In my paper ‘The Road Towards Good Bankruptcy Governance: A Comparative Law and Economics Perspective’ (published in the conference proceedings booklet ‘Party-Autonomy and Third Party Protection in Insolvency Law’ (J.L.L Gant ed., INSOL Europe)), I seek to ignite discussion on the topic of good bankruptcy (or insolvency) governance and to inspire idealistic researchers to become involved in this discussion. Three key aspects of good bankruptcy governance are addressed in this paper.

First, an attempt is made to define the concept of ‘good bankruptcy governance’, which I narrow down to the following question: ‘In whose interest should the management of a corporation or insolvency estate act?’. A short comparative analysis of the US, the UK, Belgium and the Netherlands does not provide a clear answer.

However, some room for common ground can be found by turning to an economic analysis of law. I defend the view that the internal function of a legal system implementing good bankruptcy governance is to ensure that the management of a financially distressed company, such as a liquidator of an insolvency estate, acts in the best interest of the present and future creditors, including the interest of the structural subordinated shareholders, as the (new) residual owners of that firm/insolvency estate. To put it bluntly: corporate law should protect shareholders; insolvency law, creditors; employment law and social security law, employees; consumer law, consumers; etc.

Although we are not living in the era of Milton Friedman anymore (eg the Accountable Capitalism Act and the new Statement on the Purpose of a Corporation), I would still dare to say that this view also applies to reorganization proceedings. After all, I am not saying that stakeholders other than shareholders and creditors should not be protected in insolvency proceedings – they should, but not by the notion of the corporate/insolvency estate interest, as other branches of law are better equipped for that. I present anecdotal evidence that can be found in recent European legislative developments to support this view. An extended version of this argument (in Dutch) can also be found in my earlier publication in the Tijdschrift voor Privaatrecht (TPR).

Secondly, a theoretical model to identify shortcomings in the current bankruptcy governance system is built on the basis of Goshen and Squire’s agency-principal costs theory. The main takeaway of this theory (at least for this paper) is that a shift in control rights from the agent to the principal is (Kaldor-Hicks) efficient if the agent costs decrease more than the principal costs increase; or a decrease in principal control is efficient if the principal costs decrease more than the agent costs increase.

In contrast to Goshen and Squire (whose research primarily focused on corporate law), I argue that rules implementing a system of good bankruptcy governance should sometimes be mandatory, because of the possibility of severe contracting failures on the part of the (non-adjusting) creditors. Promoting mandatory rules implies accepting inefficiencies: some creditors would be better off if it were possible to deviate from certain existing/proposed bankruptcy governance rules (for instance, due to the presence of an extremely loyal and competent management in high-tech startups). This, however, is not an insurmountable problem as long as the goal of this paper is clearly stated, that is, to achieve a Kaldor-Hicks efficient bankruptcy governance model. This means that a model that tries to minimize the total control costs in the majority of insolvency proceedings is being built. Furthermore, the argument is presented that both agent-constraining and principal-empowering control rights are needed to achieve a Kaldor-Hicks efficient bankruptcy governance system.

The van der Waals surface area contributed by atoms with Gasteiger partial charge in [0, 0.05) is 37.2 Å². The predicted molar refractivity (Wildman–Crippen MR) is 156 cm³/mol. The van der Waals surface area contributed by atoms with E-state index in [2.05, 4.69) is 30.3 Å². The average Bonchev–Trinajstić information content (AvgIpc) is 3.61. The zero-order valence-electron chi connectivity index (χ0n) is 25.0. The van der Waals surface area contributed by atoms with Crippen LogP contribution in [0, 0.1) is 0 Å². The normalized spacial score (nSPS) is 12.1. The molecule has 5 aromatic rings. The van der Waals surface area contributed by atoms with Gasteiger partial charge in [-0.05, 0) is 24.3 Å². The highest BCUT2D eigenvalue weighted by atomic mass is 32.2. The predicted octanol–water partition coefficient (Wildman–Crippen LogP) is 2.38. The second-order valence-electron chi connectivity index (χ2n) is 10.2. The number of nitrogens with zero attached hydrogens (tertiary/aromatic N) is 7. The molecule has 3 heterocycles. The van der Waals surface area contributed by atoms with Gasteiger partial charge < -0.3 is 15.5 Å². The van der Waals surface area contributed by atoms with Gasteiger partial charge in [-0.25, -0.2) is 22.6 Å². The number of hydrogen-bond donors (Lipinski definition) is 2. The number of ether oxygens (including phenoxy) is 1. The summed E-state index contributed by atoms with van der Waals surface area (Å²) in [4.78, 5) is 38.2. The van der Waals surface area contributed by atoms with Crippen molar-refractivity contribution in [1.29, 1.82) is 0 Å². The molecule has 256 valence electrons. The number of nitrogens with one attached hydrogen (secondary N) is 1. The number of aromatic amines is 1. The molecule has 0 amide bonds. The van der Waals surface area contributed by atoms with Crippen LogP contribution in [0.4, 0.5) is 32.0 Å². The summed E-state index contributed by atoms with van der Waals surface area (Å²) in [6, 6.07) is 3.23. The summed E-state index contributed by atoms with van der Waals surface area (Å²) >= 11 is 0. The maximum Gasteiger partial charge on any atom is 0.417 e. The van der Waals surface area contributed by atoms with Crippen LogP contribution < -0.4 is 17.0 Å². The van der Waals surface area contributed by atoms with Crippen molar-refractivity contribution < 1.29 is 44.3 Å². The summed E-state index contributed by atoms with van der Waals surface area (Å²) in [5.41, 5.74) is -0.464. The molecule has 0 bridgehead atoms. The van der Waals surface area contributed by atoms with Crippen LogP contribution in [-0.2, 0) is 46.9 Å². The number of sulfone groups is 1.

Thirdly, the model is applied to the current bankruptcy governance system, in particular to personal civil liability and remuneration of the liquidator.

I find that the Belgian rules concerning liquidators’ personal civil liability are inefficient. Currently, only (the representative of) the insolvency estate has standing to sue the liquidator in his personal capacity for his (dis)honest mistakes, and to claim damages for the losses the insolvency estate suffered. This means that the liquidator is expected to monitor himself and to sue himself for his own improper conduct (so-called ‘inherent conflicts’ or extremely high agent conflict costs). A transfer of the control right to bring liquidator liability lawsuits from the agent to the principal (ie creditors) is required. In this respect, the United States (eg DiStefano v Stern (In re JFD Enters.)) and the United Kingdom (Insolvency Act 1986, s 212) can serve as examples.

The cost-benefit analysis of the rules concerning the remuneration of the liquidator is less clear. I identify two different approaches to principal control (trusteeship­­  and principal-empowering strategy) in four legal systems (Belgium, the Netherlands, the  United States and the United Kingdom), but suggest more comprehensive research into the various interconnected bankruptcy governance mechanisms is necessary in order to be able to call one approach superior to the other.

Frederik De Leo is a PhD Candidate at the Institute for Commercial and Insolvency Law at the University of Leuven.

Another version of this blogpost appeared here.